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June 2017 Giveaway

Off, on and standby switches on wireless systems explained!

Q: “Every wireless mic I have has a three-position switch– ‘off’, ‘standby’, and ‘on’. Nowhere in the manuals does anyone mention what the ‘standby’ mode is for. If it took any time to warm up between ‘off’ and ‘on’ modes, then it would be obvious what ‘standby’ was for. But it takes no longer to get a signal moving from ‘off’ to ‘on’ than it does from ‘standby’ to ‘on’. Either way you have instant sound. So, all the three-mode switch seems to do is leave people confused as you hand them the mic. Why don’t they just have ‘off’ and ‘on’? Can you enlighten us?”

A: I’m surprised this isn’t covered in your manuals. There is an important difference between standby and on. Assuming the mics you have work like many wireless systems I’ve seen over the years, the standby mode (which sometimes has other names like “mute” or “power.”) turns on the wireless transmitter, but mutes the microphone’s audio output. This can be an extremely important feature in circumstances where there is a lot of RFI (Radio Frequency Interference). Sometimes when the desired carrier signal is not present, a wireless receiver will pick up enough other interference to produce loud noise, which can be a pretty big problem in most applications. Many receivers have a squelch control to help set things up so that even when the transmitter is off no noise is output, but the likelihood of some stray signal getting in to your receiver is still much greater when the transmitter is off. Leaving the transmitter on, with a valid carrier constantly being transmitted, gives the receiver something to lock on to, which helps prevent it from picking up stray signals that can get amplified through your system.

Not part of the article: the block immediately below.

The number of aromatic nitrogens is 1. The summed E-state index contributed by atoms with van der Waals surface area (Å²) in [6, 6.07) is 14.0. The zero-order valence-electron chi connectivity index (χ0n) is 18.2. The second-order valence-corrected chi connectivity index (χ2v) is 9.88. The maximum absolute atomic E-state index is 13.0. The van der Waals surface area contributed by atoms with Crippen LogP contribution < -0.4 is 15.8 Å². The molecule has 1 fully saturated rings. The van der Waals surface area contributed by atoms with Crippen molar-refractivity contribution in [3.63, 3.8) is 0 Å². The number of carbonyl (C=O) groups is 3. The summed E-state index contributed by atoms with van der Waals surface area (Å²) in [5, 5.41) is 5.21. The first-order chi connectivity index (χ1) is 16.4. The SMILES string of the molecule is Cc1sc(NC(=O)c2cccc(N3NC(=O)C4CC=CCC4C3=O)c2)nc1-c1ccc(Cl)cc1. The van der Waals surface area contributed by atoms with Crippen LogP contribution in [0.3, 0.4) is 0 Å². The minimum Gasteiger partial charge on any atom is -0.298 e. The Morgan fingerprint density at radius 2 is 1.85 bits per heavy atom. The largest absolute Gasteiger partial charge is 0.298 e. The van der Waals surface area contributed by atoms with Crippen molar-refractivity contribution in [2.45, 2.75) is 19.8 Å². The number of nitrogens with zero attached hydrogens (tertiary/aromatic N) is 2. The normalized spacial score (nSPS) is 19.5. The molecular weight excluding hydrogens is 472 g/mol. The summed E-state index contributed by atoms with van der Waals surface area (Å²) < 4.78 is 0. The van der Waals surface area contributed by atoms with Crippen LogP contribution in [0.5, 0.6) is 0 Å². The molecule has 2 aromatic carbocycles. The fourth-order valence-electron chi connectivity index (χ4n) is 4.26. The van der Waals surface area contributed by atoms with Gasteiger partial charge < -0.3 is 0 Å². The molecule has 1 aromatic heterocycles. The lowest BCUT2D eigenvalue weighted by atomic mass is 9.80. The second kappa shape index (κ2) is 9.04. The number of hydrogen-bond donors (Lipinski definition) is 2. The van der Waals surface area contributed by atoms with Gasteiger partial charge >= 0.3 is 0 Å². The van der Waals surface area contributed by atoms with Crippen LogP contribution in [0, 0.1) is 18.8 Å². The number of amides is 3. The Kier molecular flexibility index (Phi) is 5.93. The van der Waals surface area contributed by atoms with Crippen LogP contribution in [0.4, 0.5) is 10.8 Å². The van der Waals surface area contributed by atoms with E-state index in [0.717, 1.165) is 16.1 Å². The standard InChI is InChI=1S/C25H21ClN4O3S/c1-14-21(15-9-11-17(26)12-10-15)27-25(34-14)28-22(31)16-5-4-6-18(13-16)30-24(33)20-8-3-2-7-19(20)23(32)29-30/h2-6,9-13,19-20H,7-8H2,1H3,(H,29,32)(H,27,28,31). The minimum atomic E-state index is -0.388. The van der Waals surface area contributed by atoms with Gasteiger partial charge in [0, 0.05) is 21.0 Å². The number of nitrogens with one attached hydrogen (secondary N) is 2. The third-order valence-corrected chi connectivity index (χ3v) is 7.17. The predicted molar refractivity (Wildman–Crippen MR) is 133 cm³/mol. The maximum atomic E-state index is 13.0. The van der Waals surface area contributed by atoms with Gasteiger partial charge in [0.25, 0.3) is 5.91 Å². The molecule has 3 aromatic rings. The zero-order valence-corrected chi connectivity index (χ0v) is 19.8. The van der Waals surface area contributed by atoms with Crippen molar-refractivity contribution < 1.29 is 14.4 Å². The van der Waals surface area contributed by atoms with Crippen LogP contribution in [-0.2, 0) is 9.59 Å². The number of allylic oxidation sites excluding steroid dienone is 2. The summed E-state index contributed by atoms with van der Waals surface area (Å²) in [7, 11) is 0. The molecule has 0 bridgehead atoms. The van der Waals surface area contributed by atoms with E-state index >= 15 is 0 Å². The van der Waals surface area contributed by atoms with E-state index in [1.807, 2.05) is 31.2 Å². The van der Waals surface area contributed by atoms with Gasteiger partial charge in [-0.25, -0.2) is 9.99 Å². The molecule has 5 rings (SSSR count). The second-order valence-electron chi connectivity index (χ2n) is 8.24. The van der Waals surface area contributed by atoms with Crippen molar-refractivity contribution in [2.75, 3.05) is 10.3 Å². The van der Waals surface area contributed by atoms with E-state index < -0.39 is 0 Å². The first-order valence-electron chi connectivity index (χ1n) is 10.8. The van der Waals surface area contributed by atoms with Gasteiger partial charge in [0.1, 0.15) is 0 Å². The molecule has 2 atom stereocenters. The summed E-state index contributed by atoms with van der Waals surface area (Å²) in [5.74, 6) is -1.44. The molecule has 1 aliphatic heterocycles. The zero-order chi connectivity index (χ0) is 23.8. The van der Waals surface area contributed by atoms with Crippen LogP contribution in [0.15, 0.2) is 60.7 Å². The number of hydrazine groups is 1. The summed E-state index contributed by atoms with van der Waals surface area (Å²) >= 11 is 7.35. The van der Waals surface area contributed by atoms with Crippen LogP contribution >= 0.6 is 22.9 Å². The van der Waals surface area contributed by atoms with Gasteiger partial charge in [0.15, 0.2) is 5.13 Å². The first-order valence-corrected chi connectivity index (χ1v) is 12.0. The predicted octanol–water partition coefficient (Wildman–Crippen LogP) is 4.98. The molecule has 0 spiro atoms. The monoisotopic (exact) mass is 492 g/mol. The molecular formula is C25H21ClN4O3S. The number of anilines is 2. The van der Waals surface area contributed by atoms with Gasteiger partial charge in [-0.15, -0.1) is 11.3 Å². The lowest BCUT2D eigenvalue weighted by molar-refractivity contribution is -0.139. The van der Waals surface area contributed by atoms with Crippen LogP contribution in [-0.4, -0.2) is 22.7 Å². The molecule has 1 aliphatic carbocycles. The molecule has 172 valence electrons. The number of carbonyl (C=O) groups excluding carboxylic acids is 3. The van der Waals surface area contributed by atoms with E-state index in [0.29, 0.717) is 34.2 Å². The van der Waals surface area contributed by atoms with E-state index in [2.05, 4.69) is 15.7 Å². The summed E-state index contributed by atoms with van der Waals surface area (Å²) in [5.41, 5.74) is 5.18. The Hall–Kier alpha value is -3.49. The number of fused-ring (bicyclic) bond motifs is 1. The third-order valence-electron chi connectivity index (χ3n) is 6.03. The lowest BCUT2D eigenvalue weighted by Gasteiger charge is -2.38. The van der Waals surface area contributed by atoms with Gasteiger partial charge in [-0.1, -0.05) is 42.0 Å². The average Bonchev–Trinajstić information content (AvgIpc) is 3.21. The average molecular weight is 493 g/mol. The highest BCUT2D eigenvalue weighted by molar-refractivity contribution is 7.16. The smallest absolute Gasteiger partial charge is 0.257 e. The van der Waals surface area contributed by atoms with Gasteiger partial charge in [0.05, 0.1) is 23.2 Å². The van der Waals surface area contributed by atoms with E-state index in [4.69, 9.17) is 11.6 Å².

If you are experiencing little or no interference and you wish to conserve battery power as much as possible, you can certainly turn the transmitters off during a performance. You are right that the “start up time” from off to on is generally about the same as from standby to on. But if your application/performance is critical and/or you do have some interference, and you don’t need to conserve batteries, you may be well served by using the standby mode to mute the mic until you are sure the sound engineer has pulled the levels down out front.

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